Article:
KABUL -- Iran's Islamic Revolutionary Guard Corps (IRGC) is continuing to use desperate Afghan refugees as pawns to achieve its political and religious ambitions throughout the region, analysts say.
For the Fatemiyoun Division fighters who have lost their lives as a result of Iran's false promises, however, it is not just a simple game of geopolitical chess.
The members, sent to fight for Syrian President Bashar al-Assad's regime, were recruited by the IRGC from communities of Afghan refugees and migrants living inside Iran.
"Iran has misused desperate and poor Afghan refugees for years, and it has deployed young refugees -- some even underage -- to the Syrian war," said Gen. (ret.) Sikander Asghari, former deputy director of the General Directorate of Local Police and a military affairs analyst in Kabul.
"Unfortunately, most of them were killed because of their inadequate military training and unfamiliarity with the Syrian terrain," he said.
In late February, Iranian state media broadcast reports and photographs of funerals for Afghans killed in Syria.
Now, as Syrian government forces gain ground in Syria and have less need for Iranian-backed militias, Tehran might try to use Fatemiyoun in Afghanistan, creating even more carnage.
"They [Tehran] could mobilise and support the Fatemiyoun Division to increase their influence on Afghanistan and achieve their security goals," said Yousuf Amin Zazai, a military affairs analyst in Kabul.
Hiding high casualties
The death toll for Fatemiyoun members keeps mounting, though the exact number remains shrouded in Tehran's secrecy.
However, about 917 Afghan nationals were killed in Syria from January 2012 to September 2019, said Washington-based IRGC watcher Ali Alfoneh in February, according to Radio Free Europe/Radio Liberty.
Alfoneh generated the estimate by consulting his own database.
"Reports that the Iranian media run on the killing of Fatemiyoun Division fighters show that Iran continues to misuse Afghan refugees in its proxy war in Syria," Asghari said.
The IRGC convinces Afghan refugees with its false promises to fight for Iran's interests in Syria, said Akbar Jan Polad, a political affairs analyst in Kabul.
"Since commanders of the IRGC know that [doomed] Fatemiyoun Division fighters won't return home, they give them false promises of permanent Iranian residency, apartments and high salaries when they recruit them and before deploying them to the Syrian war," he said.
"These desperate refugees who are in dire need of jobs and money fall prey to the tricks of the IRGC -- not knowing that the Iranian regime consumes them as fuel for its proxy war and achieving its strategic goals in Syria," he said.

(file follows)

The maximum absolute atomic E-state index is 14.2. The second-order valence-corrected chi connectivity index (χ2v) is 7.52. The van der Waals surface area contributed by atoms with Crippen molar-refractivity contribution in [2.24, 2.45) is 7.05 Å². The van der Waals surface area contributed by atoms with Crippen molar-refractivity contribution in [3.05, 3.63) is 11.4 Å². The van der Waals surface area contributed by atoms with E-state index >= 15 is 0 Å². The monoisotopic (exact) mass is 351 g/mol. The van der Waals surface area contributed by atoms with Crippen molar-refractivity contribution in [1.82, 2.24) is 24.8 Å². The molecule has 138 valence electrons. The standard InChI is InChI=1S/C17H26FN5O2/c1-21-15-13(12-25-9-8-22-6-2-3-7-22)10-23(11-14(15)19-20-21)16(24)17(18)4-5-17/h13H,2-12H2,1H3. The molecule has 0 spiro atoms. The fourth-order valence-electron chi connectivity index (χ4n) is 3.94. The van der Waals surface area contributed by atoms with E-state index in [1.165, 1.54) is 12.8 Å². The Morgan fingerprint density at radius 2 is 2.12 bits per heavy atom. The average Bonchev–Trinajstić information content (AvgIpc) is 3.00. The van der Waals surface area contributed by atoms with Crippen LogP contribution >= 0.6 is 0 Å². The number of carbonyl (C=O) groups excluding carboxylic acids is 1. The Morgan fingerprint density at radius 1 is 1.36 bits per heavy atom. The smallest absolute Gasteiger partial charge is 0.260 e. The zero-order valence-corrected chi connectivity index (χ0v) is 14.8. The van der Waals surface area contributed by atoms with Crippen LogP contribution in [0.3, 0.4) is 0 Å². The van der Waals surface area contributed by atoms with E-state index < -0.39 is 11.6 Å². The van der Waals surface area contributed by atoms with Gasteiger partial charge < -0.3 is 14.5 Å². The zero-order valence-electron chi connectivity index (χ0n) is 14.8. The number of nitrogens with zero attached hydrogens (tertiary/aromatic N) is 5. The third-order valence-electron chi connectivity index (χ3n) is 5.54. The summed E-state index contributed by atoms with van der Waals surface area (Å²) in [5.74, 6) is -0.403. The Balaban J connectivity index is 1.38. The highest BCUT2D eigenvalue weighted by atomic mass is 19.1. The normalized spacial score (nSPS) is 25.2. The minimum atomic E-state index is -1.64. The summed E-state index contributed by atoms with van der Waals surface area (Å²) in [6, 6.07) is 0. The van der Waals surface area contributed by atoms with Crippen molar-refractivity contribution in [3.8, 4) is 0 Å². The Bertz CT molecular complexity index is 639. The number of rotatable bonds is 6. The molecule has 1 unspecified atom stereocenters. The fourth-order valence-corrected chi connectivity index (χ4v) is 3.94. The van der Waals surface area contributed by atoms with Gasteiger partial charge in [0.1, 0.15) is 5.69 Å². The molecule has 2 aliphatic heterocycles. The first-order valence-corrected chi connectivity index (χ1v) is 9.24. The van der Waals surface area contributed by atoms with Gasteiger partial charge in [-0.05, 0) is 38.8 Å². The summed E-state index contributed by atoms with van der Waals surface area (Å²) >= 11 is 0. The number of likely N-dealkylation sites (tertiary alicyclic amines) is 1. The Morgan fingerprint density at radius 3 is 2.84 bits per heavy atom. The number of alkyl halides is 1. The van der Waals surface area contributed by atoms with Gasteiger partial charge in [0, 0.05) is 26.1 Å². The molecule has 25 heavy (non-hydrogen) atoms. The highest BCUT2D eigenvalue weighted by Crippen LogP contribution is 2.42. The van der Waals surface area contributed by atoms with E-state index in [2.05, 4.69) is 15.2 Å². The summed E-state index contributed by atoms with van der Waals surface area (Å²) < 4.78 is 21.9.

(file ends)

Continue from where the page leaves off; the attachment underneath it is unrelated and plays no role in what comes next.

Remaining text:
"There are proof and documents that the IRGC commanders have left injured Fatemiyoun Division fighters on the battlefields where they succumbed to their severe wounds," he said.
They also have not done anything to free Fatemiyoun Division fighters who have fallen captive to the "Islamic State of Iraq and Syria" (ISIS), he said.
Fatemiyoun threatening Afghan peace
Tehran is not in favour of peace and a strong government in Afghanistan; therefore, it is using Fatemiyoun Division fighters and other militias under the IRGC's influence to disrupt the peace process, analysts say.
"Iran wants for the United States to continue to engage in war in Afghanistan, to see casualties, to spend abundant money, and to lose its political and military energy so that it cannot attack [Iran]," said Maj. Gen. (ret.) Zahir Azimi, a military affairs analyst in Kabul and former spokesperson for the Ministry of Defence.
"For this very reason, it may inflict harm on [US interests in Afghanistan] with the help of individuals and groups loyal to them," he said.
"Forty years of war and crisis have provided an opportunity for countries in the region, especially Iran, to intervene in Afghanistan," Azimi said. "And if the peace process is not in favour of Iran, it will use every possible option to disrupt the peace process in Afghanistan as it did in Iraq, Syria, Lebanon and Yemen."
In addition to financial incentives, Tehran foments sectarianism as a means to achieve its goals, said Omar Nahzat, leader of the Freedom Unity Party of the People of Afghanistan.
"It misuses religious teachings and sends Afghan refugees to war in the name of defending Shia sacred sites," he said.
"Iran has influence in Afghanistan," Nahzat said. "There are even [some] high-ranking government officials who overtly defend the Fatemiyoun Division, and these puppets of Iran will prepare the ground for Fatemiyoun to sabotage the peace process."
Human rights abuses
Abdul Saboor Yaftali, 39, a resident of Badakhshan Province who works in construction in Kabul, lived in various parts of Iran for nearly 13 years.
"I have witnessed Iranians badly treating and torturing Afghan refugees," he said. "They used to harass Afghan refugees. They employed them in very hard labour that violated their human dignity and then gave them a very low wage."
"Most Afghan refugees in Iran grappled with unemployment and economic problems, and some of them were desperate to accept the Iranian military's offer and went to war in Syria in exchange for money," he said.
"Iran's deploying Afghan refugees to the war in Syria is a breach of humanitarian laws and principles," said Nabi Mesdaq, a political affairs analyst in Kabul. "It is clear that Iran has kept sending Afghan refugees to the Syrian war in which they get killed."
"We call on the Afghan government to make every effort to stop the [Afghan] refugees from being sent to the Syrian war," he said.
"If it alone is not able to stop Iran, it has to reach out to the United Nations and human rights advocacy organisations for help, or submit a complaint to international [criminal] courts about Iran's human rights violations."